Just north of Chelsea, the largest private real estate development in the United States is rising at last. Why does no one seem to notice?
by Jacob Moore
by Kanishk Tharoor
The Louvre Abu Dhabi, open at last, stands to upend everything we know about museums — and about democracy. Who is it for?
Fortress of Solitude
by Lauretta Charlton
When the National Museum of African-American History and Culture opened last fall, the Obama presidency seemed a kind of apotheosis. In Trump’s Washington, the museum’s mission seems more urgent, and more fragile
House of Treasures
by Max Nelson
Wonderstruck, Todd Haynes’s kid-friendly new film, rambles through the Natural History Museum. As in all his melodramas, everything hinges on the rules of display
From Issue 8
The Season Finale
by Kyle Chayka
“What to make, then, of the new Four Seasons, scrubbed clean after a $33 million renovation and rechristened as two separate restaurants, The Grill and The Pool? I started a recent evening there in the Pool, where a new bar has been carved out of a former private room and a captain in a dramatic white Tom Ford dinner jacket clucked over its few guests. The post-restoration vibe here is decidedly Seaworld.”
The Old Curiosity Shop
by Lauren Elkin
“In my first Paris years, I kept noticing a particular kind of French store that seemed to thrive on selling tchotchkes: salad servers with manga characters on them, sponge-holders shaped like beagles. Colette is a more upscale version of these shops — and, in its commitment to selling people cutesy bits of ephemera they don’t need, Colette belongs to the great French tradition of the magasin de nouveautés.”
Within a Budding Grove
by Emil Leth Meilvang
“The direct integration of scientists in a museum can’t avert the fact that uncritical appraisal of biology, physics, and newer disciplines depends on a major cultural asymmetry. After all, we in the art world can get away with a hazy understanding of gene splicing or geoengineering — but can you imagine how quickly our doors would slam shut if a scientist thought she could curate a biennial or rehang a collection?”
Counsel for the
Rencontres de Bamako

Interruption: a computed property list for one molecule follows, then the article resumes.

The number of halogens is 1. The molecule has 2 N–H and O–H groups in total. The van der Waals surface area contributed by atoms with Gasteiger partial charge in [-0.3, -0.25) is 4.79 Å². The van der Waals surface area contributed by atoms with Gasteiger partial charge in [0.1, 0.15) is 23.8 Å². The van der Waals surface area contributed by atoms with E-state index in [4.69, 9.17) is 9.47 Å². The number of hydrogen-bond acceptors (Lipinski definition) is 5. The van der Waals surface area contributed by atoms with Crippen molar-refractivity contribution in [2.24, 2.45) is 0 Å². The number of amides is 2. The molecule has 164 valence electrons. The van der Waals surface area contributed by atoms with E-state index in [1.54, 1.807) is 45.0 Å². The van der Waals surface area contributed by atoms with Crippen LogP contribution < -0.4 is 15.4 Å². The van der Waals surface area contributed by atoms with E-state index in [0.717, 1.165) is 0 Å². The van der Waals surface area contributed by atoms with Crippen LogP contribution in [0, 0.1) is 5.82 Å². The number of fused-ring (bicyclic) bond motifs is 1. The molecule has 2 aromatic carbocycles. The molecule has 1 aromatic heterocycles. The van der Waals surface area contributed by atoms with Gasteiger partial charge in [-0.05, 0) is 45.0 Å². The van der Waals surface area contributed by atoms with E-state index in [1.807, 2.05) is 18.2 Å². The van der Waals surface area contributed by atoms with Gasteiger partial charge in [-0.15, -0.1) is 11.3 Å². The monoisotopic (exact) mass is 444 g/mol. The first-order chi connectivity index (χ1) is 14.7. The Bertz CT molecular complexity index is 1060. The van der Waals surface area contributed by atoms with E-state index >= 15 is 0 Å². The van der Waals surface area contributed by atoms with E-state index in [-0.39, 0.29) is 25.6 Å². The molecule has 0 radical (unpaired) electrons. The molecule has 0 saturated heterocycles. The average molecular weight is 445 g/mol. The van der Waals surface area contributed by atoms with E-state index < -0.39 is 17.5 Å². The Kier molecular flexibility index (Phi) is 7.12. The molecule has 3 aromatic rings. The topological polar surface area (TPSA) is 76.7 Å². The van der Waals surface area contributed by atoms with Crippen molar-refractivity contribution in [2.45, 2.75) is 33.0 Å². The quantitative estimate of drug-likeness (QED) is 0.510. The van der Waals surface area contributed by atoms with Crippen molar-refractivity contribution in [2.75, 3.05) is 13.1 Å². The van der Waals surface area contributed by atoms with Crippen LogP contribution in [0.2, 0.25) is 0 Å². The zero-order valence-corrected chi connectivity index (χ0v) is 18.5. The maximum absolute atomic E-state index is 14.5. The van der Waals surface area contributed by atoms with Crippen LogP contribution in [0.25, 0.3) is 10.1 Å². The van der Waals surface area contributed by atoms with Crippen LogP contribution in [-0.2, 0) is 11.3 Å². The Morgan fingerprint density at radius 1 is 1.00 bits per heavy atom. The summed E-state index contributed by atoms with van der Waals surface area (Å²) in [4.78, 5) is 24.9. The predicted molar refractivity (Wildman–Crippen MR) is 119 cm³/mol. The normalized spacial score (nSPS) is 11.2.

Musée national de Mali
From December 2
Few places have a photographic tradition with as strong a national signature as Mali, where portraitists such as Malick Sidibé and Seydou Keïta inspired a whole generation of camera artists. This 11th edition of Africa’s most important photography show includes two artists featured in this magazine: the French-Algerian polymath Neïl Beloufa and the South African photographer Michael McGarry.
Statens Museum for Kunst, Copenhagen
From December 7
Known for her abstract, minimal sculptures of the domestic and the mundane, the German-Iranian artist debuts her first Scandinavian solo with site-specific work, featuring vast opalescent shapes perched on elongated, gleaming legs. Long interested in the dominion of space, from homes to orifices, her pieces are quiet and contemplative in their revelations, more felt than observed.
Museu de Arte de São Paulo
From December 15
Beyond the erotics, Tunga was among the most erudite of sculptors; he called his studio a “Pensatorium,” and yet his art always refused the show-and-tell, read-the-wall-text-first allusions too common at fairs and biennials today. There might be something salutary in looking again at his beguiling sculpture, and embracing an art that starts with the body but ends in the mind.
Triennale di Milano
From December 15
Let’s get real: could the depressive German choreographer Anne Imhof have won the Golden Lion at this year’s Venice Biennale without Owens, whose slouchy black schmattas have become a uniform for a generation of shiftless youth? This retrospective, during Milan’s fashion week, is set to showcase the Californian designer’s often brutal clothing, as well as furniture designs.
From Issue 8
An interview from issue 8
“The Getty Villa is paradise, but it’s also utterly fake. When I came to California, none of the materials that I would find on the side of the road were anything but garbage, really. Performance became a way to invest those objects with a history.”